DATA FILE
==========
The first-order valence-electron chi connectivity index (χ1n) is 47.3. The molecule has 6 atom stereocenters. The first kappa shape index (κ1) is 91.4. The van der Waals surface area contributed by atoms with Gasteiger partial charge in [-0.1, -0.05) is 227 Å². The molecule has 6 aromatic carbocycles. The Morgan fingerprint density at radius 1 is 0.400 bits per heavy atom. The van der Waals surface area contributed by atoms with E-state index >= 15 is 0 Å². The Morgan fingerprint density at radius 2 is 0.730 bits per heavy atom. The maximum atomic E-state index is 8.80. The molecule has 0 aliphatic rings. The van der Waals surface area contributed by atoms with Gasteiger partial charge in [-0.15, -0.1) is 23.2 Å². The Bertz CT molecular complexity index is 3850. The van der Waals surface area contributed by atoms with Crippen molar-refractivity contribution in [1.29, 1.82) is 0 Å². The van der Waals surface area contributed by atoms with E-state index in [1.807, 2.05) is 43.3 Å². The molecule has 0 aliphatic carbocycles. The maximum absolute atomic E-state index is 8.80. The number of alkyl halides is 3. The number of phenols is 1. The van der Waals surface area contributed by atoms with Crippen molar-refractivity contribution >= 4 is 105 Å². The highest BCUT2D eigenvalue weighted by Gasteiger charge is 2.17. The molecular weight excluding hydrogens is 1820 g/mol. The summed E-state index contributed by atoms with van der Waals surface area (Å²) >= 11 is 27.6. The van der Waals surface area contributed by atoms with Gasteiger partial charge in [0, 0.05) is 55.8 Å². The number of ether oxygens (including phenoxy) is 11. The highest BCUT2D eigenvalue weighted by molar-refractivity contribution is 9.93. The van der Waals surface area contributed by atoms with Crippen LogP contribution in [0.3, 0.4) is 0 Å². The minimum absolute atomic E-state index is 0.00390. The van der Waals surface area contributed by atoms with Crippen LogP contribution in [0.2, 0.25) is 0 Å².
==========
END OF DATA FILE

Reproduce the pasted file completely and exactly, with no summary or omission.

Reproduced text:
The first-order valence-electron chi connectivity index (χ1n) is 47.3. The molecule has 6 atom stereocenters. The first kappa shape index (κ1) is 91.4. The van der Waals surface area contributed by atoms with Gasteiger partial charge in [-0.1, -0.05) is 227 Å². The molecule has 6 aromatic carbocycles. The Morgan fingerprint density at radius 1 is 0.400 bits per heavy atom. The van der Waals surface area contributed by atoms with E-state index >= 15 is 0 Å². The Morgan fingerprint density at radius 2 is 0.730 bits per heavy atom. The maximum atomic E-state index is 8.80. The molecule has 0 aliphatic rings. The van der Waals surface area contributed by atoms with Gasteiger partial charge in [-0.15, -0.1) is 23.2 Å². The Bertz CT molecular complexity index is 3850. The van der Waals surface area contributed by atoms with Crippen molar-refractivity contribution in [1.29, 1.82) is 0 Å². The van der Waals surface area contributed by atoms with E-state index in [1.807, 2.05) is 43.3 Å². The molecule has 0 aliphatic carbocycles. The maximum absolute atomic E-state index is 8.80. The number of alkyl halides is 3. The number of phenols is 1. The van der Waals surface area contributed by atoms with Crippen molar-refractivity contribution >= 4 is 105 Å². The highest BCUT2D eigenvalue weighted by Gasteiger charge is 2.17. The molecular weight excluding hydrogens is 1820 g/mol. The summed E-state index contributed by atoms with van der Waals surface area (Å²) >= 11 is 27.6. The van der Waals surface area contributed by atoms with Gasteiger partial charge in [0, 0.05) is 55.8 Å². The number of ether oxygens (including phenoxy) is 11. The highest BCUT2D eigenvalue weighted by molar-refractivity contribution is 9.93. The van der Waals surface area contributed by atoms with Crippen LogP contribution in [0.3, 0.4) is 0 Å². The minimum absolute atomic E-state index is 0.00390. The van der Waals surface area contributed by atoms with Crippen LogP contribution in [0.2, 0.25) is 0 Å².